The term “catamenial epilepsy” is used to describe the cyclical occurrence of seizure exacerbations during particular phases of the menstrual cycle in women with preexisting epilepsy (Newmark and Penry, 1980). The types of epilepsies and seizures that are susceptible to catamenial fluctuations have not been defined in detail. However, it seems that seizures in both partial epilepsies (such as mesial temporal lobe epilepsy) and certain primary generalized epilepsies (such as juvenile myoclonic epilepsy) can exhibit catamenial exacerbations (Agathonikou et al., 1997; Herzog et al., 1997; Panayiotopoulos et al., 1994). It has been recognized that the menstrual cycle can influence seizure susceptibility since antiquity. Today, because women with epilepsy severe enough to exhibit cyclical changes in seizure frequency are invariably treated with antiepileptic medications, catamenial epilepsy is now a specific form of intractable (pharmacoresistant) epilepsy. With drug treatment, some of these women experience a resolution of seizures except at certain times during the menstrual cycle; others do not respond to medications. In either case, the subjects have intractable seizures. The former situation is an example of state-dependent pharmacoresistance and may provide insight into mechanisms of drug intractability. Catamenial seizure exacerbations affect as few as 10% or as many as 70% of women with epilepsy who are of reproductive age (Bazan et al., 2005; Duncan et al., 1993; Herzog et al., 2004; Tauboll et al., 1991). The large variation in prevalence is mainly due to definitional differences. Herzog et al. (1997) proposed a research definition that requires a twofold increase in average daily seizure frequency during a phase of exacerbation relative to the other phases. By this criterion, catamenial conditions are met by as many as one third of women with intractable partial epilepsy (Herzog et al., 2004). Herzog et al. (1997) defined three forms of catamenial epilepsy: (1) perimenstrual (C1, days -3 to 3), (2) periovulatory (C2, days 10 to -13) in normal cycles, and (3) luteal (C3, days 10 to 3) in inadequate luteal phase cycles, where day 1 is the first day of menstrual flow and ovulation is presumed to occur 14 days before the subsequent onset of menses (day -14). The most common form is perimenstrual. In this article, treatment approaches for catamenial epilepsy are described and a rationale is provided for an investigational approach for the perimenstrual form involving exogenous administration of neurosteroids or neurosteroid analogs, referred to as neurosteroid replacement therapy.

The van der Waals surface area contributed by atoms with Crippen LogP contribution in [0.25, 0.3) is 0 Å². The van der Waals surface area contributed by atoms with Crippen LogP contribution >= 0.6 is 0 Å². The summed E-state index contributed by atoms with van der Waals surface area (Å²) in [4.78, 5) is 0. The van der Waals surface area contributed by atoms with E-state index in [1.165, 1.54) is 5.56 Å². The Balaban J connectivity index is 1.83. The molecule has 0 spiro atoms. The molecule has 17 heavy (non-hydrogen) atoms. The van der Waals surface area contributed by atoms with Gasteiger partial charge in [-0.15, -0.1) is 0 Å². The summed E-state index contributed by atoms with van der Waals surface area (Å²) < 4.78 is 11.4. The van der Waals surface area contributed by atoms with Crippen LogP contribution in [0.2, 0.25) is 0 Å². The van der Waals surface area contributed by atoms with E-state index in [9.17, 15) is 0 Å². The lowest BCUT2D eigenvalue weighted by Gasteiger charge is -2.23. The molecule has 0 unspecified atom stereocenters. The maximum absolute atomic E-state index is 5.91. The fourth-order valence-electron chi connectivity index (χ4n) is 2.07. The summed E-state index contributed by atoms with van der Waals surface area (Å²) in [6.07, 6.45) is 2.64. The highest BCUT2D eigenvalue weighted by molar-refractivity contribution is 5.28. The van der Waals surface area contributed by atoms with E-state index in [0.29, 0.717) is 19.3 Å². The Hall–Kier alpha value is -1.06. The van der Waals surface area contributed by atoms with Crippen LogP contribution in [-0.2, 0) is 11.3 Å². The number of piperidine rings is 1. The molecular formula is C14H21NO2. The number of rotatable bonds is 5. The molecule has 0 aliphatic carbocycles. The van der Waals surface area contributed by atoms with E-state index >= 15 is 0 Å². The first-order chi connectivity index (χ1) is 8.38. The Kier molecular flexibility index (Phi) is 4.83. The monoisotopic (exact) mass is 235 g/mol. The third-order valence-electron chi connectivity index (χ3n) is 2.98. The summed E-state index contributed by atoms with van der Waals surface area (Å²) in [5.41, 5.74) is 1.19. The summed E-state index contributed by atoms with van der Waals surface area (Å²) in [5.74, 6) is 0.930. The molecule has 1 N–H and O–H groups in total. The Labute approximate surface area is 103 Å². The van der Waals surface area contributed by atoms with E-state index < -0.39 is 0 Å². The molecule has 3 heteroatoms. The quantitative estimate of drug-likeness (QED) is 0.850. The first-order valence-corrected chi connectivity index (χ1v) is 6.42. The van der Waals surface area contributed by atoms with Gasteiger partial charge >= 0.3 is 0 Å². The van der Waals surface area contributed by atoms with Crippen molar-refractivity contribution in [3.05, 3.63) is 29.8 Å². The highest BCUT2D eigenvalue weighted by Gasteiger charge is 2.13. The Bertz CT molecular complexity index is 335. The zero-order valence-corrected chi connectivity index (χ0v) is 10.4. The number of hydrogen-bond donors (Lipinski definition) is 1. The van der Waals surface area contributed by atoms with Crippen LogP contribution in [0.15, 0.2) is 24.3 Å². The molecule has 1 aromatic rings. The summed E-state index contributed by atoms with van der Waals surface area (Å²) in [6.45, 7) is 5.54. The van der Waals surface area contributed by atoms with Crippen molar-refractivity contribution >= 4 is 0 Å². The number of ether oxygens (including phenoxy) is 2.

|Original language||English (US)|
|Title of host publication||Epilepsy|
|Subtitle of host publication||Mechanisms, Models, and Translational Perspectives|
|Number of pages||13|
|State||Published - Jan 1 2010|
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